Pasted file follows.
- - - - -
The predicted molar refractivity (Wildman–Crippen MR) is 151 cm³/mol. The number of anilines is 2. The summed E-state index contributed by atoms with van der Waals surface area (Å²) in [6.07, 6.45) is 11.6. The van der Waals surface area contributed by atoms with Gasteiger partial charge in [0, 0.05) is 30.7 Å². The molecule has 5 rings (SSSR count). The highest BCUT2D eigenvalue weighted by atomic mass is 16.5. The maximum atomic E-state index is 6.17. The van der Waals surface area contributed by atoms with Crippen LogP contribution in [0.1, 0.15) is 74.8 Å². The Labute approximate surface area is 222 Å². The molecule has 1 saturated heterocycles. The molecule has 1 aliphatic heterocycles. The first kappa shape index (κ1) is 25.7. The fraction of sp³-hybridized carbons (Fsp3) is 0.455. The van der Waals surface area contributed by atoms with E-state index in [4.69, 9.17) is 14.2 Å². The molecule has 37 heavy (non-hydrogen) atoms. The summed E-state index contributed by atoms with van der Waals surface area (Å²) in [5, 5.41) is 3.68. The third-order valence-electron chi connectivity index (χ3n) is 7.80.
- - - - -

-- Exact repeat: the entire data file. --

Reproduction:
The predicted molar refractivity (Wildman–Crippen MR) is 151 cm³/mol. The number of anilines is 2. The summed E-state index contributed by atoms with van der Waals surface area (Å²) in [6.07, 6.45) is 11.6. The van der Waals surface area contributed by atoms with Gasteiger partial charge in [0, 0.05) is 30.7 Å². The molecule has 5 rings (SSSR count). The highest BCUT2D eigenvalue weighted by atomic mass is 16.5. The maximum atomic E-state index is 6.17. The van der Waals surface area contributed by atoms with Crippen LogP contribution in [0.1, 0.15) is 74.8 Å². The Labute approximate surface area is 222 Å². The molecule has 1 saturated heterocycles. The molecule has 1 aliphatic heterocycles. The first kappa shape index (κ1) is 25.7. The fraction of sp³-hybridized carbons (Fsp3) is 0.455. The van der Waals surface area contributed by atoms with E-state index in [4.69, 9.17) is 14.2 Å². The molecule has 37 heavy (non-hydrogen) atoms. The summed E-state index contributed by atoms with van der Waals surface area (Å²) in [5, 5.41) is 3.68. The third-order valence-electron chi connectivity index (χ3n) is 7.80.